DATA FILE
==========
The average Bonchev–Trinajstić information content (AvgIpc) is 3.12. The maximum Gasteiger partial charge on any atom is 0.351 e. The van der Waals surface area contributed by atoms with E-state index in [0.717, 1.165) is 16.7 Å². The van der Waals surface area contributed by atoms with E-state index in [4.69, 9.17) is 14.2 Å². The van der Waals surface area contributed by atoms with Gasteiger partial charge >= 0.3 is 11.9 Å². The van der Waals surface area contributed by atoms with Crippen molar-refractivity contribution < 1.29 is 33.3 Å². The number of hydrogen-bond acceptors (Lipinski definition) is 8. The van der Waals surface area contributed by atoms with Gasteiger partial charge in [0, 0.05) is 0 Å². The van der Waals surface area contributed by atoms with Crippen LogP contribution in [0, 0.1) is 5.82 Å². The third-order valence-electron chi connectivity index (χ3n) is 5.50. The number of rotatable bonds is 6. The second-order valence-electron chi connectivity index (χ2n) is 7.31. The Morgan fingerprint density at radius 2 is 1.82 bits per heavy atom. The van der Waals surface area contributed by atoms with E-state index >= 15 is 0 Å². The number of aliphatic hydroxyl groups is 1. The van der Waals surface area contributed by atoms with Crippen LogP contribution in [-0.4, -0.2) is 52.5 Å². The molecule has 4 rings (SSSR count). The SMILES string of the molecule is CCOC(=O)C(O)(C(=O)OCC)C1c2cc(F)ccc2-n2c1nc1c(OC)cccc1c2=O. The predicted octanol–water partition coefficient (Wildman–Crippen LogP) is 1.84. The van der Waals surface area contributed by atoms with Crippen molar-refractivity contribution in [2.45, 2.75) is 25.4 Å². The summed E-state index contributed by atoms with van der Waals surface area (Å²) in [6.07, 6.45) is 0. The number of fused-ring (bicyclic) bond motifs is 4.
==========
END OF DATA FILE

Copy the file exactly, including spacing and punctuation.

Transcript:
The average Bonchev–Trinajstić information content (AvgIpc) is 3.12. The maximum Gasteiger partial charge on any atom is 0.351 e. The van der Waals surface area contributed by atoms with E-state index in [0.717, 1.165) is 16.7 Å². The van der Waals surface area contributed by atoms with E-state index in [4.69, 9.17) is 14.2 Å². The van der Waals surface area contributed by atoms with Gasteiger partial charge >= 0.3 is 11.9 Å². The van der Waals surface area contributed by atoms with Crippen molar-refractivity contribution < 1.29 is 33.3 Å². The number of hydrogen-bond acceptors (Lipinski definition) is 8. The van der Waals surface area contributed by atoms with Gasteiger partial charge in [0, 0.05) is 0 Å². The van der Waals surface area contributed by atoms with Crippen LogP contribution in [0, 0.1) is 5.82 Å². The third-order valence-electron chi connectivity index (χ3n) is 5.50. The number of rotatable bonds is 6. The second-order valence-electron chi connectivity index (χ2n) is 7.31. The Morgan fingerprint density at radius 2 is 1.82 bits per heavy atom. The van der Waals surface area contributed by atoms with E-state index >= 15 is 0 Å². The number of aliphatic hydroxyl groups is 1. The van der Waals surface area contributed by atoms with Crippen LogP contribution in [-0.4, -0.2) is 52.5 Å². The molecule has 4 rings (SSSR count). The SMILES string of the molecule is CCOC(=O)C(O)(C(=O)OCC)C1c2cc(F)ccc2-n2c1nc1c(OC)cccc1c2=O. The predicted octanol–water partition coefficient (Wildman–Crippen LogP) is 1.84. The van der Waals surface area contributed by atoms with Crippen molar-refractivity contribution in [2.45, 2.75) is 25.4 Å². The summed E-state index contributed by atoms with van der Waals surface area (Å²) in [6.07, 6.45) is 0. The number of fused-ring (bicyclic) bond motifs is 4.